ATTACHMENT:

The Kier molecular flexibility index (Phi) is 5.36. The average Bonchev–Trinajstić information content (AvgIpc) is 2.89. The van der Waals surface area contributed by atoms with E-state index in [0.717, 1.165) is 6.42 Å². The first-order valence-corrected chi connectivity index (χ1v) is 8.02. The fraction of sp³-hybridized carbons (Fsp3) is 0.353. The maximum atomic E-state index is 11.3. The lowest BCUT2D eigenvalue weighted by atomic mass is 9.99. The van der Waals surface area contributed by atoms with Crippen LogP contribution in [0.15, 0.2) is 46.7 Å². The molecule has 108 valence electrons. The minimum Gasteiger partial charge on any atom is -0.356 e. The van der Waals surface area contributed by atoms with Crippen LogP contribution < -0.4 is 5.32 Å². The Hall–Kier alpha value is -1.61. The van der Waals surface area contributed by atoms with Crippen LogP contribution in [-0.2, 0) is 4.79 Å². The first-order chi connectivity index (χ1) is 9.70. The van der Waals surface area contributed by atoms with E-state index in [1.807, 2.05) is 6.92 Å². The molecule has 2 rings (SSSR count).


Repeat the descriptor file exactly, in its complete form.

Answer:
The Kier molecular flexibility index (Phi) is 5.36. The average Bonchev–Trinajstić information content (AvgIpc) is 2.89. The van der Waals surface area contributed by atoms with E-state index in [0.717, 1.165) is 6.42 Å². The first-order valence-corrected chi connectivity index (χ1v) is 8.02. The fraction of sp³-hybridized carbons (Fsp3) is 0.353. The maximum atomic E-state index is 11.3. The lowest BCUT2D eigenvalue weighted by atomic mass is 9.99. The van der Waals surface area contributed by atoms with Crippen LogP contribution in [0.15, 0.2) is 46.7 Å². The molecule has 108 valence electrons. The minimum Gasteiger partial charge on any atom is -0.356 e. The van der Waals surface area contributed by atoms with Crippen LogP contribution < -0.4 is 5.32 Å². The Hall–Kier alpha value is -1.61. The van der Waals surface area contributed by atoms with Crippen LogP contribution in [-0.2, 0) is 4.79 Å². The first-order chi connectivity index (χ1) is 9.70. The van der Waals surface area contributed by atoms with E-state index in [1.807, 2.05) is 6.92 Å². The molecule has 2 rings (SSSR count).